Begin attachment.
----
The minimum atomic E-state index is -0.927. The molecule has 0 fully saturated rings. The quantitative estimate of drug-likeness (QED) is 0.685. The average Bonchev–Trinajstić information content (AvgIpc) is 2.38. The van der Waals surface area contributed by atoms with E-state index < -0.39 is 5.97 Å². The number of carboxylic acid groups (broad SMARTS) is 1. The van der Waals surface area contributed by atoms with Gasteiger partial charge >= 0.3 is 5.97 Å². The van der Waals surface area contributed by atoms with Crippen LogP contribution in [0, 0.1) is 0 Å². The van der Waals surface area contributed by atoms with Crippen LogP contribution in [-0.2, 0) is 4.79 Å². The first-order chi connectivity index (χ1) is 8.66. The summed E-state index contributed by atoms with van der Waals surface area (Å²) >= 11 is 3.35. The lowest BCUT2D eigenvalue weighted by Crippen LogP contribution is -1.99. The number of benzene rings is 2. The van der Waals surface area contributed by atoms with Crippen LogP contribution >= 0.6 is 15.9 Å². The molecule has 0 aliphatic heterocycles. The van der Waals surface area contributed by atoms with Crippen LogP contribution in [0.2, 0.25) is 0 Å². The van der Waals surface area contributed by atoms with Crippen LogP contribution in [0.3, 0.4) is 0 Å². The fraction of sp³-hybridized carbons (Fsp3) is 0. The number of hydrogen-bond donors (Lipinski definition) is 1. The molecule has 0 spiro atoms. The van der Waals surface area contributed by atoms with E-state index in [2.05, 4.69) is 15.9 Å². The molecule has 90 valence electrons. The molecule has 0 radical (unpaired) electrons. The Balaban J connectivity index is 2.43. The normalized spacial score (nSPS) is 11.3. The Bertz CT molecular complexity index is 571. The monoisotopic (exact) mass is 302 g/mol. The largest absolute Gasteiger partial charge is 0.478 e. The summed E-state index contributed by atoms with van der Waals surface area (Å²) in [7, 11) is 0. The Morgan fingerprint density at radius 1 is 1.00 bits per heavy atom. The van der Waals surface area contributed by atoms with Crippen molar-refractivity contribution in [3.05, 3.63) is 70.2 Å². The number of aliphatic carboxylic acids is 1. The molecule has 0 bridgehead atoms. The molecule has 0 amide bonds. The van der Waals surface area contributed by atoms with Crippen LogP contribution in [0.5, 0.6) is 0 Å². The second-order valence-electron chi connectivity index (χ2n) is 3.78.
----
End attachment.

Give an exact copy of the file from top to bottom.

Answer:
The minimum atomic E-state index is -0.927. The molecule has 0 fully saturated rings. The quantitative estimate of drug-likeness (QED) is 0.685. The average Bonchev–Trinajstić information content (AvgIpc) is 2.38. The van der Waals surface area contributed by atoms with E-state index < -0.39 is 5.97 Å². The number of carboxylic acid groups (broad SMARTS) is 1. The van der Waals surface area contributed by atoms with Gasteiger partial charge >= 0.3 is 5.97 Å². The van der Waals surface area contributed by atoms with Crippen LogP contribution in [0, 0.1) is 0 Å². The van der Waals surface area contributed by atoms with Crippen LogP contribution in [-0.2, 0) is 4.79 Å². The first-order chi connectivity index (χ1) is 8.66. The summed E-state index contributed by atoms with van der Waals surface area (Å²) >= 11 is 3.35. The lowest BCUT2D eigenvalue weighted by Crippen LogP contribution is -1.99. The number of benzene rings is 2. The van der Waals surface area contributed by atoms with Crippen LogP contribution >= 0.6 is 15.9 Å². The molecule has 0 aliphatic heterocycles. The van der Waals surface area contributed by atoms with Crippen LogP contribution in [0.2, 0.25) is 0 Å². The van der Waals surface area contributed by atoms with Crippen LogP contribution in [0.3, 0.4) is 0 Å². The fraction of sp³-hybridized carbons (Fsp3) is 0. The number of hydrogen-bond donors (Lipinski definition) is 1. The molecule has 0 spiro atoms. The van der Waals surface area contributed by atoms with E-state index in [2.05, 4.69) is 15.9 Å². The molecule has 90 valence electrons. The molecule has 0 radical (unpaired) electrons. The Balaban J connectivity index is 2.43. The normalized spacial score (nSPS) is 11.3. The Bertz CT molecular complexity index is 571. The monoisotopic (exact) mass is 302 g/mol. The largest absolute Gasteiger partial charge is 0.478 e. The summed E-state index contributed by atoms with van der Waals surface area (Å²) in [7, 11) is 0. The Morgan fingerprint density at radius 1 is 1.00 bits per heavy atom. The van der Waals surface area contributed by atoms with Crippen molar-refractivity contribution in [3.05, 3.63) is 70.2 Å². The number of aliphatic carboxylic acids is 1. The molecule has 0 bridgehead atoms. The molecule has 0 amide bonds. The van der Waals surface area contributed by atoms with Crippen LogP contribution in [0.5, 0.6) is 0 Å². The second-order valence-electron chi connectivity index (χ2n) is 3.78.